The FastGrid Solo is a microgrid that can be quickly disassembled, easily transported and reassembled, and it provides a fully independent system for clean power generation, with options for water purification and communications capability.

Working with the Office of Naval Research through its NEPTUNE Initiative (Naval Enterprise Partnership Teaming with Universities for National Excellence), Johnson’s team is also developing the interfaces and controls to combine advanced microgrid technologies in a fashion similar to the way LEGO building blocks fit together.

Those projects display the versatility and resiliency of the technologies and systems that LEAPS and its collaborators are creating.

These microgrids make use of renewable-energy sources — including solar power, wind, biodiesel fuels and lithium-ion battery storage — and feature advanced systems controls that help lower operation costs while ensuring more overall system dependability.

Building the workforce to modernize power grids

Johnson is developing many of these innovations at the one-acre Grid Modernization and Microgrid Test Bed on ASU’s Polytechnic campus.

His projects are also demonstrating advances in stronger fortifications to protect microgrid systems against theft, cyberattacks and extreme weather events.

Beyond all that, Johnson’s work includes efforts to bolster workforce development for the energy industry.

“As much as all the advanced technologies, we also need highly trained people if we’re going to help modernize the grid and provide power to off-grid communities,” Johnson said.

LEAPS has been conducting courses and other educational activities, including a “Microgrid Boot Camp,” to teach system design, operation, installation and maintenance to industry engineers and technicians as well as entrepreneurs and students. More than 100 have undergone instruction in the past two years — nearly all of them are U.S. military veterans.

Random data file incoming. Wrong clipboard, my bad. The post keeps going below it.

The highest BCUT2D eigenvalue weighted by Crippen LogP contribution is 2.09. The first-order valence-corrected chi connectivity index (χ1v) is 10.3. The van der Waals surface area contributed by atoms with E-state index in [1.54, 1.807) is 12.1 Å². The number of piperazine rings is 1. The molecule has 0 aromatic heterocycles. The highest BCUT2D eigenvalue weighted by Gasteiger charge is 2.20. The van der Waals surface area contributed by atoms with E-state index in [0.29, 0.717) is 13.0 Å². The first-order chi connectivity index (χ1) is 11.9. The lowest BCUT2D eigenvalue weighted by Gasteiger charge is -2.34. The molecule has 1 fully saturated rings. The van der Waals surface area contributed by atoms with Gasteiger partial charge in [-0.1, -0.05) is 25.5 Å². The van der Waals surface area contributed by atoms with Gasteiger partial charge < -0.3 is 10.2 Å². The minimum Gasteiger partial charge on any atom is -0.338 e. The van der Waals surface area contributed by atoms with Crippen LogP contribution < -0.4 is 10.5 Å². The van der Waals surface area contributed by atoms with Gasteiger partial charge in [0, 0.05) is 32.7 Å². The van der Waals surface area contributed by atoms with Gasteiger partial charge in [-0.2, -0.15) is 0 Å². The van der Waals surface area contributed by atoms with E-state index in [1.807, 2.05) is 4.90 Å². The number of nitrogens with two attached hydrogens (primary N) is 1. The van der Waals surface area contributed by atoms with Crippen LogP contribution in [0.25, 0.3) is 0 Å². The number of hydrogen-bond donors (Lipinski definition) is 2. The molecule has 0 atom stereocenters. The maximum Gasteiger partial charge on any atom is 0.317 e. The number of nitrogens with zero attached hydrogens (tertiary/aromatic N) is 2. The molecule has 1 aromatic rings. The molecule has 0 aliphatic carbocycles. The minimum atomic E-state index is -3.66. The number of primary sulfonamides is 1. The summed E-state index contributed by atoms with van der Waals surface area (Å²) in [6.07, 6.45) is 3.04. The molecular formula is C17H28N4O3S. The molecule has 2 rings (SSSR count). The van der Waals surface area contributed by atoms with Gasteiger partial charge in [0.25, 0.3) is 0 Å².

Participants go through an intense hands-on one-week professional development course in computer simulation-based design and system integration.

Said Johnson, “If we can help provide power that is clean and renewable, that reduces the costs of energy and is transportable and adaptable to different environments, our work could go a long way toward meeting basic needs and providing a platform for economic development around the world.”

Top photo: Nathan Johnson is pictured at the Grid Modernization and Microgrid Test Bed on Arizona State University’s Polytechnic campus. The Fulton Schools assistant professor’s research team is making advances in microgrid technologies to provide communities with more reliable, adaptable, resilient and affordable energy. Photo by Krisanna Mowen/ASU 

Joe Kullman

Science writer , Ira A. Fulton Schools of Engineering

480-965-8122

 
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ASU joins UC3 coalition to tackle climate change issues

February 6, 2018

13 leading universities will work to accelerate the transition to a low-carbon future

Arizona State University is part of a new coalition of 13 leading research universities that will help communities achieve their climate goals and accelerate the transition to a low-carbon future.